Our History

Tuberculosis (TB) was one of the worst menaces confronting Singapore as it emerged from three and a half years of Japanese occupation. The disease afflicted thousands and threatened more. Medical facilities to combat TB in Singapore were inadequate. As public money was being channeled to the more pressing business of postwar reconstruction and rehabilitation, a group of doctors and laymen, led by SH Peek, decided to form SATA as a charity organisation.

The idea of setting up SATA had originated during the Japanese Occupation among a group of Singaporeans interned in Changi Jail and Sime Relocation Camp. These men wanted to do something for society when they regained their freedom and returned to normal life. Many projects were talked about in those long evenings but no definite ideas came up until after the war. Then, a discussion group was formed. Led by company director, SH Peek, a proposal was prepared, and handed to the Government. At a meeting with government officials, SATA was given the green light but there would be no aid.


A temporary diagnostic clinic was established in St. Andrew’s Mission Hospital.

The Singapore Anti Tuberculosis Association was registered on August 23rd, 1947. Its first job was to set up X-Ray facilities – a very useful means of gauging quickly the seriousness of the TB problem in Singapore.

This required money, and the Association’s first fund-raising campaign was planned and launched. A flag day, football matches at the Jalan Besar Stadium, a variety show and dance at the Victoria Memorial Hall, a Gala Night at Great World Amusement Park and theatrical projects, and outright donations helped considerably. Within months the Association had a fairly substantial bank balance, and a temporary treatment unit – a prefabricated hut built on land next to St Andrew’s Mission Hospital at Tanjong Pagar – opened in 1949. It was a wooden structure, with one room for air treatment, a second for injections, and a third for doctors who could only work one at a time, such was the lack of space.


SATA Clinic, Shenton Way, as it appeared in 1954.

Dr GH Garlick, a radiologist, was appointed in September 1948 as its first Medical Director to oversee its operations and the clinic was officially opened on 29th November, 1948 by Lady Gimson, wife of Sir Franklin Gimson, who was then Singapore’s Governor.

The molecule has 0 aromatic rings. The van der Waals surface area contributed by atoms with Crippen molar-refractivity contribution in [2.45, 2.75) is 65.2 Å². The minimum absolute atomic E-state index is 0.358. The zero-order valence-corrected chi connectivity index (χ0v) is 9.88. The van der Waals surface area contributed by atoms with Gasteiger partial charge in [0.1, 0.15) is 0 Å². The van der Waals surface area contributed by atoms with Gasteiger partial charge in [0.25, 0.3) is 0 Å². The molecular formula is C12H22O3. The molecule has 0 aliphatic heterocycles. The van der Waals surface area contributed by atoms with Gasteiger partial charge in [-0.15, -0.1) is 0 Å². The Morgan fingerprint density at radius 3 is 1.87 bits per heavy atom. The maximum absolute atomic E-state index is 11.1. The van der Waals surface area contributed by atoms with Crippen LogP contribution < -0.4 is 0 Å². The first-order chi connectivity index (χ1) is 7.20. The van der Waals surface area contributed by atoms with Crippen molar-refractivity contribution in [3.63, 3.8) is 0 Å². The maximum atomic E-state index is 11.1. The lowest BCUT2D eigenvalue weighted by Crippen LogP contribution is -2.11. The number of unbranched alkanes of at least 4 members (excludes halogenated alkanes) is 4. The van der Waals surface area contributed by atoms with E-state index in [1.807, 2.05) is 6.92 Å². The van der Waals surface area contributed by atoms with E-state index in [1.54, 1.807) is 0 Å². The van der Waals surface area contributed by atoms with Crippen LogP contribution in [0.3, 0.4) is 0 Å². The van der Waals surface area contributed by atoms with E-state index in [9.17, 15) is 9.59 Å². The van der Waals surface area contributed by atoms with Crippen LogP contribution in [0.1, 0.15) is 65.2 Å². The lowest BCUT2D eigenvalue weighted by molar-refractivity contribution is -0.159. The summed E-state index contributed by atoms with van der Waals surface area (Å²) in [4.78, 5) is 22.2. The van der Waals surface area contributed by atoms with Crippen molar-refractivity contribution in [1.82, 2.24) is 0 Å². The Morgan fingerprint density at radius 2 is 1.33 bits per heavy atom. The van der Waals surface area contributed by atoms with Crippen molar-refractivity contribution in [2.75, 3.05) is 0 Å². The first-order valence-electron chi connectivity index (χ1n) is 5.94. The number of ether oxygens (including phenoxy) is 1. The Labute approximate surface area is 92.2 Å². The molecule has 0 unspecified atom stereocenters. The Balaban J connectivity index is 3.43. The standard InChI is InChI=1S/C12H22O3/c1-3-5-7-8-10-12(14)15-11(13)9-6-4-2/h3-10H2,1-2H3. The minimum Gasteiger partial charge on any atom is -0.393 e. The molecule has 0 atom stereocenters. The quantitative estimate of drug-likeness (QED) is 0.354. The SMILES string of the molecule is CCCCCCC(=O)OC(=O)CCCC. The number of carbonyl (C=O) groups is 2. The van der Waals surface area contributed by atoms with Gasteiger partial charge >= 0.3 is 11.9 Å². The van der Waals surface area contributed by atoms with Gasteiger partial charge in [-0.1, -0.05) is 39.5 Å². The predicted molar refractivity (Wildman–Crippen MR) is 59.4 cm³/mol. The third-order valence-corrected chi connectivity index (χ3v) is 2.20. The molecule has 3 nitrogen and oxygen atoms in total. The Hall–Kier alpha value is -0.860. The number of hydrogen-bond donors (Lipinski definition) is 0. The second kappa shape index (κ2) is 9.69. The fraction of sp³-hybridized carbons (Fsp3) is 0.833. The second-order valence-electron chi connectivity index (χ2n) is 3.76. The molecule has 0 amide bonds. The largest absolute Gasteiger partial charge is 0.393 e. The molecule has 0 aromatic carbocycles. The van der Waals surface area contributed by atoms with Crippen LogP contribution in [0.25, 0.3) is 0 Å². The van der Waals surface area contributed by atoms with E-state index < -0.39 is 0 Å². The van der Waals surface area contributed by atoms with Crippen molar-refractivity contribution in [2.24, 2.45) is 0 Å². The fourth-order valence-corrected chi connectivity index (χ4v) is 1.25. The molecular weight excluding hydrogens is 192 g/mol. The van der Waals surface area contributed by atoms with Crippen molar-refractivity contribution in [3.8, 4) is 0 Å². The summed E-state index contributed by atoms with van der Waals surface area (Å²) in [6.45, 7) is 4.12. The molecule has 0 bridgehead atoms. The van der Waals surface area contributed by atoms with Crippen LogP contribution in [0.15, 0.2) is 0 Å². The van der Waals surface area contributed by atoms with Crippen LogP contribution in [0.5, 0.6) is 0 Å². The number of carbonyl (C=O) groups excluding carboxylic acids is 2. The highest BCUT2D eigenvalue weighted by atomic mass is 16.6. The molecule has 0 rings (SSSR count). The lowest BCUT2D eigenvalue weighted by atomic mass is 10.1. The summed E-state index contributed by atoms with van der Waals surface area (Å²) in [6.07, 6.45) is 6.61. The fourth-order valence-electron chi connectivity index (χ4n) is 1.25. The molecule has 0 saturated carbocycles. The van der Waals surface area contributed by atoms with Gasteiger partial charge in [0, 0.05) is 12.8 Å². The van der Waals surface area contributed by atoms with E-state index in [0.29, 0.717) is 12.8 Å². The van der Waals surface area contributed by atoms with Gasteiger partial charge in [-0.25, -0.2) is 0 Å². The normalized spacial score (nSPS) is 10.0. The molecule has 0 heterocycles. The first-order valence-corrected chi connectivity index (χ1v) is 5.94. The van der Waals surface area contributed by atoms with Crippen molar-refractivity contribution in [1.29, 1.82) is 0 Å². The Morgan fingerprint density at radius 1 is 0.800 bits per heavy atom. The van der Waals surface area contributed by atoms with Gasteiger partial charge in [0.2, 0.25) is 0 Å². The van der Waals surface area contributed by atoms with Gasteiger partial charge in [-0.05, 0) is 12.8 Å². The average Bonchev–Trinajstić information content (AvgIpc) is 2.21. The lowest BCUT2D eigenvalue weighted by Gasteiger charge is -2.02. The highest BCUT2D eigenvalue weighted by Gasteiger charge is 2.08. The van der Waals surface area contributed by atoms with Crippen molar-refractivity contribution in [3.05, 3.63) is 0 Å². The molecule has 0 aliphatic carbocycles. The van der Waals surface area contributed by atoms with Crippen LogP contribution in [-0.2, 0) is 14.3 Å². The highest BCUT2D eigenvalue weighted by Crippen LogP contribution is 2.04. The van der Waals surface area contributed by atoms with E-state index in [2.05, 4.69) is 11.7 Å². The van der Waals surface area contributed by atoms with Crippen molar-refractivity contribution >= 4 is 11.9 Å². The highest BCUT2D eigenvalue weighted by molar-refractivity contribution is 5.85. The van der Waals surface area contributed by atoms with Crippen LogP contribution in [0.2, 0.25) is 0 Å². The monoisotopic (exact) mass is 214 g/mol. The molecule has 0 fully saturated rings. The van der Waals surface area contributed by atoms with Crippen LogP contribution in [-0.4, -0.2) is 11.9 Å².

Aiming for what was feasible, SATA concentrated on providing outpatient diagnostic and treatment services. Money was raised through cash donations, charity events and the Greeting Seals Campaign.

The 1950s were momentous years for SATA and there was a rush of support and activity. Many prominent businessmen donated money and even land. In 1952 the Royal Singapore Tuberculosis Clinic, which cost $1,000,000 at that time, was built in Shenton Way, largely due to the efforts of its chairman, Mr CL Edwards, and Dr Garlick.

Over the years, SATA embarked on various projects to cater to those suffering from TB. The Rehabilitation Centre was one such project. It sought to train cured patients in skills to make them employable. There were several sections. Sewing machines were bought for the tailoring department and a printing press was also acquired. There were bookbinding, gardening and carpentry works. Weaving and box-making were introduced. Items made by ex-patients were sold at the SATA Shop which opened in 1957.

Elsewhere, those recovering from TB were also benefitting. Additional land was donated by Dato Lee Kong Chian, a prominent businessman and philanthropist, for the erection of 10 semi-detached cottages for inmates and their families. Dato Lee gave his massive South Winds resort on the west coast as a settlement for convalescents and chronic cases in August 1954. Buildings were repaired and land was cleared for the setting up of a chicken and vegetable farm, which went on to become a top supplier of eggs in the country. Pigs and cattle were later introduced. The site was eventually acquired by the Singapore government for industrial development after independence.


Dato Lee Kong Chian donated his massive South Winds resort.

About the same time, Mr G Uttamram, a noted philanthropist, donated 6 acres of land along Upper Changi Road, where the present headquarters of SATA still stands.

 oh-4-1Mr & Mrs G Uttamram

oh-4-2The Uttamram Clinic as it appeared in 1962.

By 1955, SATA had a mobile treatment service, to treat those who were unable to afford a trip into town. A van was used for this purpose, and it soon became a familiar sight in Singapore in the 1950s and 1960s.

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